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Background—Patients with severe chronic heart failure seem to take shorter steps than healthy controls when walking on a treadmill and when walking freely along a corridor. In healthy individuals the pattern of walking affects the oxygen cost of exercise, and so this observation might be relevant to the limitation of exercise in heart failure.
Method—Length of stride was analysed as stride/stature index in 15 controls, 10 patients with moderate heart failure, 10 patients with severe heart failure, and 10 patients with angina, walking at a constant speed/stature index.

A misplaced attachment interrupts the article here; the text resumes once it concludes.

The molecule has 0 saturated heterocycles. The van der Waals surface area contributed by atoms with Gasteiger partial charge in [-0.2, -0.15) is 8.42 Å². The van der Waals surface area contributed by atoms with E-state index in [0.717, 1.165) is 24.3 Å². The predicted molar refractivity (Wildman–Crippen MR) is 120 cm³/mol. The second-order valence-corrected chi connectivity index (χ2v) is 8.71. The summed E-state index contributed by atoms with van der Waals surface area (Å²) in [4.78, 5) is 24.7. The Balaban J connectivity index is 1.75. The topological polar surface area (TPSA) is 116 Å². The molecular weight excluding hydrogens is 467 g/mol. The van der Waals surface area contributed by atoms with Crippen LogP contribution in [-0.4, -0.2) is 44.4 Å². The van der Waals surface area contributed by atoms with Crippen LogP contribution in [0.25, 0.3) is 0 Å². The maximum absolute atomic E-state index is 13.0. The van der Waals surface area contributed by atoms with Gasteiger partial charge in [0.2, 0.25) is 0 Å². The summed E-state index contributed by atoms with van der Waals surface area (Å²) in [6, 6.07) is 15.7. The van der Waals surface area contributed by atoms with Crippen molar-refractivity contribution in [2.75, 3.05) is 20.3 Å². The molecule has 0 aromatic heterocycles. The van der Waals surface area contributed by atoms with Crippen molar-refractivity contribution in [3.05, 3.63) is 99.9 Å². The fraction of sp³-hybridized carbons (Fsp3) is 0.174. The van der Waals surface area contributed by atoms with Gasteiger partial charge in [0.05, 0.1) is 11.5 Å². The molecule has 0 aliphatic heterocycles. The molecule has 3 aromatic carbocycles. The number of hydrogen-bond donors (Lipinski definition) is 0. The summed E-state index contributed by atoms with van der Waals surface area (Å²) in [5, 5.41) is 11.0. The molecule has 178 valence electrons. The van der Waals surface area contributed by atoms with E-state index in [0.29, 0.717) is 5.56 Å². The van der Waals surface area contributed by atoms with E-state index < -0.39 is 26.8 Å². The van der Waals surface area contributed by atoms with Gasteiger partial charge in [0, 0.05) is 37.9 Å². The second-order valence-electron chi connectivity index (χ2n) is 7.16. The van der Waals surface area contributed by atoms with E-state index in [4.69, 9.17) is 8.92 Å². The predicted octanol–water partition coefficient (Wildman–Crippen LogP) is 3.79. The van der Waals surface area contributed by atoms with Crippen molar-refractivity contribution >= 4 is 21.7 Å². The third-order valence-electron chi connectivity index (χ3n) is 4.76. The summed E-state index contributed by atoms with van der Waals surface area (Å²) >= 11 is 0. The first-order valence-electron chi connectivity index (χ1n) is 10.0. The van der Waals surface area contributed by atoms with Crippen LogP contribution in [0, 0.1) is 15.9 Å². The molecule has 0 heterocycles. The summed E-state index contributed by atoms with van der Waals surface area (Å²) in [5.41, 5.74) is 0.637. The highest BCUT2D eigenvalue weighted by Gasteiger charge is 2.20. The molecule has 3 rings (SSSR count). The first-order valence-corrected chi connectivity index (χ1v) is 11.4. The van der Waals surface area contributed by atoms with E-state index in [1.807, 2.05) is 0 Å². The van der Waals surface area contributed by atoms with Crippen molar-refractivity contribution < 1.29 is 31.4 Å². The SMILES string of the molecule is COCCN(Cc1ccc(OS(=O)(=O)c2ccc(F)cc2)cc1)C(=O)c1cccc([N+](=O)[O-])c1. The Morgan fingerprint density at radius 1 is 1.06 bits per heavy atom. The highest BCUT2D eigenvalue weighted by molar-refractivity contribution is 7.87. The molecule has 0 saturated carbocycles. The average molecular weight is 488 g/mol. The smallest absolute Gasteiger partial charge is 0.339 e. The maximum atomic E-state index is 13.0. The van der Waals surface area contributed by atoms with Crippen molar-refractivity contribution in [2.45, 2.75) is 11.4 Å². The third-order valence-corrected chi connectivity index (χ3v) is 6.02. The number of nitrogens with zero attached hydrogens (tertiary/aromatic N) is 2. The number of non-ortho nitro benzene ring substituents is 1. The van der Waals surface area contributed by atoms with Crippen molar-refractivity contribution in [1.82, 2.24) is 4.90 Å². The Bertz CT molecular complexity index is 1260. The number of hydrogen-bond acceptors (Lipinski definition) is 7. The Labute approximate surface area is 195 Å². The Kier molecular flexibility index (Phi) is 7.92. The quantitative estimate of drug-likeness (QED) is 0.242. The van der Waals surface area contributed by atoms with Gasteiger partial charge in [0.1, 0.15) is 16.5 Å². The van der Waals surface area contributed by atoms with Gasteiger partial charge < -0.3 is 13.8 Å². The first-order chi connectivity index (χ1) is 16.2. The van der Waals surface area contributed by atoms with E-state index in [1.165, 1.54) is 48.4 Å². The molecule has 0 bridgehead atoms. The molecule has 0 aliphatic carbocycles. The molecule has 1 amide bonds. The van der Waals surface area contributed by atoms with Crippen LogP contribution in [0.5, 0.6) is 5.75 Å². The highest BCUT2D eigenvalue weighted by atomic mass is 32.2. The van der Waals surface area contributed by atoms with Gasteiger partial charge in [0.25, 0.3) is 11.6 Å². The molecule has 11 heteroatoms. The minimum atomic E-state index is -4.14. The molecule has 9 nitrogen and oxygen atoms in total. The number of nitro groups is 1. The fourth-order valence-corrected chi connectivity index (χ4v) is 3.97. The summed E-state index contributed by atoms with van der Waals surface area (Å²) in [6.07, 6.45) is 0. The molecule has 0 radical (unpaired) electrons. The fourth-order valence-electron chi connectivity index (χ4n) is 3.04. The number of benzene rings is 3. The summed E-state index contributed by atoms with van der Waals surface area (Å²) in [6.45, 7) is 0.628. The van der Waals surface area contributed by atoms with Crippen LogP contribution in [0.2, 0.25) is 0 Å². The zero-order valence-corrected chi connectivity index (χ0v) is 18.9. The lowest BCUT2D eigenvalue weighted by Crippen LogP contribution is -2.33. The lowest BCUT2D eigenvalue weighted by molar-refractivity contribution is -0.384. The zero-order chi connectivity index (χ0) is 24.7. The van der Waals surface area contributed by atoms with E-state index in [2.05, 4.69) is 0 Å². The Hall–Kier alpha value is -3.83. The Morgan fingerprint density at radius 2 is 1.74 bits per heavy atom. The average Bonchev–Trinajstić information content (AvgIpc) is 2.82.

Results—The stride/stature index was 0·64 in the controls in patients with New York Heart Association (NYHA) class II heart failure, and in patients with angina. It was 0·49 in patients with NYHA class III heart failure. In the patients with heart failure the stride/stature index correlated with exercise capacity determined as peak oxygen consumption Vo2max (R = +0·62, p < 0·005). When healthy controls walked in time to a metronome adjusted to decrease their stride/stature index to approximately that seen in severe heart failure steady-state oxygen consumption increased by a mean of 15%.
Conclusions—The length of stride is reduced in severe heart failure, and when healthy controls adopt this gait the oxygen cost of walking is increased. A short-stepping gait may contribute to the limitation of exercise capacity in heart failure.